The superlatives keep piling up for Arrogate - and so do the titles. The mighty winner of Saturday’s inaugural Pegasus World Cup, the world’s richest race, is also the world champion, the holder of the 3-year-old Eclipse Award, and the winner of the Travers and the Breeders’ Cup Classic. And it can’t be long before his name goes to the top of another renowned page in the racing record books.
The $7 million winner’s prize for the Pegasus has lifted the Juddmonte colt all the way up to second place in the U.S. all-time money list. After just his seventh appearance on a racecourse, Arrogate has come from way back to pass lofty earners Animal Kingdom, American Pharoah, Curlin and Cigar. He now sits behind only California Chrome.
He may have missed out to Chrome in the American Horse of the Year voting, but he will surely eclipse his old foe in the earnings list very soon.
Arrogate’s total prize money is now close to £8.5 million (the list - compiled by the Newmarket-based International Racing Bureau - is based on British pounds at relevant exchange rates at the time of each race run). And that’s enough to put him seventh in the world all-time standings, one place behind Chrome (£9.65 million).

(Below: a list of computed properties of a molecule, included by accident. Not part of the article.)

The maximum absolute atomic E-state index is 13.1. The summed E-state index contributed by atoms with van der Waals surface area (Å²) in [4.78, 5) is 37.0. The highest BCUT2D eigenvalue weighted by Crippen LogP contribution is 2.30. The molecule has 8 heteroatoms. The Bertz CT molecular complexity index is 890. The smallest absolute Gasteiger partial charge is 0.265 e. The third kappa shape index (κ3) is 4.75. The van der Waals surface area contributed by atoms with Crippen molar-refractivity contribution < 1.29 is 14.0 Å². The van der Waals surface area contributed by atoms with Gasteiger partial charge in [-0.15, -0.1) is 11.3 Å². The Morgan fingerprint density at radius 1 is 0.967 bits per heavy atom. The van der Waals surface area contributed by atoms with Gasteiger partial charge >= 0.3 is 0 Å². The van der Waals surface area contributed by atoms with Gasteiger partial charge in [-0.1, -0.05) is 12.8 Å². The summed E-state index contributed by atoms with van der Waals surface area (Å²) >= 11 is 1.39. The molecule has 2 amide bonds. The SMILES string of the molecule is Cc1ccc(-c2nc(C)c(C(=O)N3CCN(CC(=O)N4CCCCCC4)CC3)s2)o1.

Ahead of them, of course, are five Japanese turf runners, but there is potential for Arrogate to top them all before his career is over. A victory in the Dubai World Cup, in fact, could send him straight to world number one as early as March.
Top of the pile at the moment is the filly Gentildonna, whose Aladdin’s Cave of wins in some of the world’s richest races included two Japan Cups, a Japanese Oaks, a Dubai Sheema Classic and an Arima Kinen (all worth well in excess of £1 million). Her career total stands at £12.285 million, which is barely a neck in front of her year-older compatriot Orfevre (Japanese Triple Crown in 2011, two Arima Kinens etc etc - and twice runner-up in the Prix de l’Arc de Triomphe).
Note that Gentildonna’s tally came at the end of a 19-race career, and it took Orfevre 21 runs to amass his fortune. The financial muscle of the Pegasus has changed the game so much that Arrogate is thundering towards them before he has even reached double figures.
The remarkable thing about Juddmonte conjuring up a monstrous talent like Arrogate is that they’ve done it so soon after Frankel. Of course, Prince Khalid Abdullah’s operation (ranked four in the global owner’s standings) has been producing exceptional horses at an incredible rate for nearly 40 years), but unfeasibly they seem to have upped their game in the last decade. Certainly, if jockey Mike Smith is right when he says he “still hasn’t gotten to the bottom” of Arrogate (and he probably is), this new hero could soon have a claim to be ranked as a U.S. equivalent of that Sir Henry Cecil-trained great.
Of course you won’t see Frankel’s name in the all-time world earnings list (at least not among those who have passed £5 million). The son of Galileo may have gone through his 14-race career unbeaten, racking up ten Group 1s in the awesome process, and he may be the highest-rated Longines World’s Best Racehorse champion there’s ever been (at a mark of 140), but he did all his racing in Britain, where the prize money is relatively modest, and fell a few notes short of a paltry £3 million by the time he was packed off to stud.